In Washington D.C., it’s too early to know how many people will be seeking diploma privilege, or what’s being called an “emergency examination waiver.” The application period begins Jan. 11.

The programs are not without detractors. In Oregon, Louisiana, and D.C., privilege was approved by courts by slim margins, with each order accompanied by three dissenting votes.

Eliminating the bar is more likely to create an emergency than eliminate one, Louisiana Justice William Crain said in one such dissent. “The bar examination acts to protect the public from basic incompetency,” he wrote.

Several large-state courts rejected privilege in 2020, including California, New York, Florida, and Pennsylvania.

Portland, Ore.-based law firm Stoel Rives, among the country’s top 200 in terms of revenue, recommended its associates take the bar, firm managing partner Melissa Jones said in a statement.

“This year all our incoming associates opted to take the bar exam. While we didn’t require it for locations that had the diploma privilege, we did encourage it,” she said. “That said, once our first year associates join us, they are evaluated on the quality of their work and their citizenship and other contributions, and the bar exam really is not a factor.”

Temporary Solution

The privilege programs in each of the five emergency jurisdictions were designed specifically to be a response to Covid-19—and temporary. Each state has already announced plans to hold online bar exams in late February, and none have signaled that they intend to revive the alternative licensing programs this time around.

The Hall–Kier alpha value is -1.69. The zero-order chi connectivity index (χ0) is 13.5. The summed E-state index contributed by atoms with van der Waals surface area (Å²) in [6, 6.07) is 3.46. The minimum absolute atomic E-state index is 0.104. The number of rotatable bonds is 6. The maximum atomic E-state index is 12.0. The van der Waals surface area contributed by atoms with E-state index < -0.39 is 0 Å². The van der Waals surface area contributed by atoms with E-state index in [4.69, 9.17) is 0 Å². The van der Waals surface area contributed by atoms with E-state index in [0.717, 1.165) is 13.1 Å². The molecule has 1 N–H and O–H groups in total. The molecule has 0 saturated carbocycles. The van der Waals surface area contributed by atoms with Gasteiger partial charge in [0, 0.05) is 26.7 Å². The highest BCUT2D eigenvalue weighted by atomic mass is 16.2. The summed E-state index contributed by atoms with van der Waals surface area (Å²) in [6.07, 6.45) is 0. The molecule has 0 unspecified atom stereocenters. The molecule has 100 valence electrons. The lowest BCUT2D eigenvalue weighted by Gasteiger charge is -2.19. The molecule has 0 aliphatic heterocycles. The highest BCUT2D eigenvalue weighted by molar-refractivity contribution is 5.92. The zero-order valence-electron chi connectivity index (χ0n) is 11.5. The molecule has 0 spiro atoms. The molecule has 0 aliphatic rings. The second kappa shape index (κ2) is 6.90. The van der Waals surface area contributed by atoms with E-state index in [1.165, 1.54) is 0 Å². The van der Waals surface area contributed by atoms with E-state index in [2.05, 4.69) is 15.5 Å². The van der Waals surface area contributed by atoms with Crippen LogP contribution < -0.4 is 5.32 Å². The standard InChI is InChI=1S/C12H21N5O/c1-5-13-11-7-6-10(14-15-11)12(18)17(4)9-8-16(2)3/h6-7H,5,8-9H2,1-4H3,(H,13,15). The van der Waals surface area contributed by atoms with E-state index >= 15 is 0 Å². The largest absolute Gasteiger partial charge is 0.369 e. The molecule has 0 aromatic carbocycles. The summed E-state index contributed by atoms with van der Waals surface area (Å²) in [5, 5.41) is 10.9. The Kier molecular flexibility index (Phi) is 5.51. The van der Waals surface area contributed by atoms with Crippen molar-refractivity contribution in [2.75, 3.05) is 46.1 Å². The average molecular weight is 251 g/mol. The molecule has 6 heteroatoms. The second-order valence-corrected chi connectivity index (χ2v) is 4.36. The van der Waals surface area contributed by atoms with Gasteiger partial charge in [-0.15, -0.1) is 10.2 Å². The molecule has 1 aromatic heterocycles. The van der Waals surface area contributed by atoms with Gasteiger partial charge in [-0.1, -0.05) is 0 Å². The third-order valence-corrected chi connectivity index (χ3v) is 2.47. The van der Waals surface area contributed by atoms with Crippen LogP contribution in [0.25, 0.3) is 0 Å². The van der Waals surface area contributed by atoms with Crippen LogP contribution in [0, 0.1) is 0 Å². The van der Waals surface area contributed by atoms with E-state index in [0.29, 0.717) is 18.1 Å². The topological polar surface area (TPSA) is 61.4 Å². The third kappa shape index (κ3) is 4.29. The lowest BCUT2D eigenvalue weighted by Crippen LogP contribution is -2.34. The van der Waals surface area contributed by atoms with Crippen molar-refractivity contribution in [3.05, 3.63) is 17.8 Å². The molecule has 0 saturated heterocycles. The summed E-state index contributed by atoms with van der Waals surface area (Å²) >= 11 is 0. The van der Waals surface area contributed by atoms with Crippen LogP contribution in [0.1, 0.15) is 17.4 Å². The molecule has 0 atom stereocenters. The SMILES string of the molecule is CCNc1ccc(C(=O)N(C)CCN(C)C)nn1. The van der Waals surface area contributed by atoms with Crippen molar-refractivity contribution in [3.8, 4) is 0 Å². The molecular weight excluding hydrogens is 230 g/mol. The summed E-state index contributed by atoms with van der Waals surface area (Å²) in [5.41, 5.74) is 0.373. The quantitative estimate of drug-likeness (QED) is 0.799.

Hailey Barnett, a 2020 Tulane University Law School graduate and diploma privilege advocate, said the decision to pursue the privilege route was simple for most, if not all of her network of law school acquaintances. “I don’t know of a single person who decided to take the bar exam,” said Barnett, who works as a staff attorney with a legal nonprofit in Louisiana.

Seattle University School of Law professor Robert Chang says diploma privilege could improve lawyer training.

“Legal education would be so much better if they didn’t have to teach to the test,” Chang said.

A nationwide cadre of anti-bar exam activists has been forged by the pandemic, some of whom are now behind a new nonprofit group called the National Association for Equity in the Legal Profession. The group will push a range of issues surrounding the bar exam, including diploma privilege—as well as for increased legal profession diversity and law school curricula reform.

“We haven’t had one umbrella organization that is nationally committed to equity” in law, said Pilar Escontrias, also a co-founder of the group United for Diploma Privilege. She recently registered the new association as a 501(c)(4) nonprofit in California, which will allow it to lobby.

Escontrias said she viewed the 2020 fight for diploma privilege as a success, despite the fact that most large states failed to adopt it. The effort spurred many law students, professors, and others around the country to advocate on the issue for the first time.

“We knew California and some other states would be long shots,” she said.

To contact the reporter on this story: Sam Skolnik in Washington at sskolnik@bloomberglaw.com

To contact the editors responsible for this story: Chris Opfer at copfer@bloomberglaw.com; Rebekah Mintzer at rmintzer@bloomberglaw.com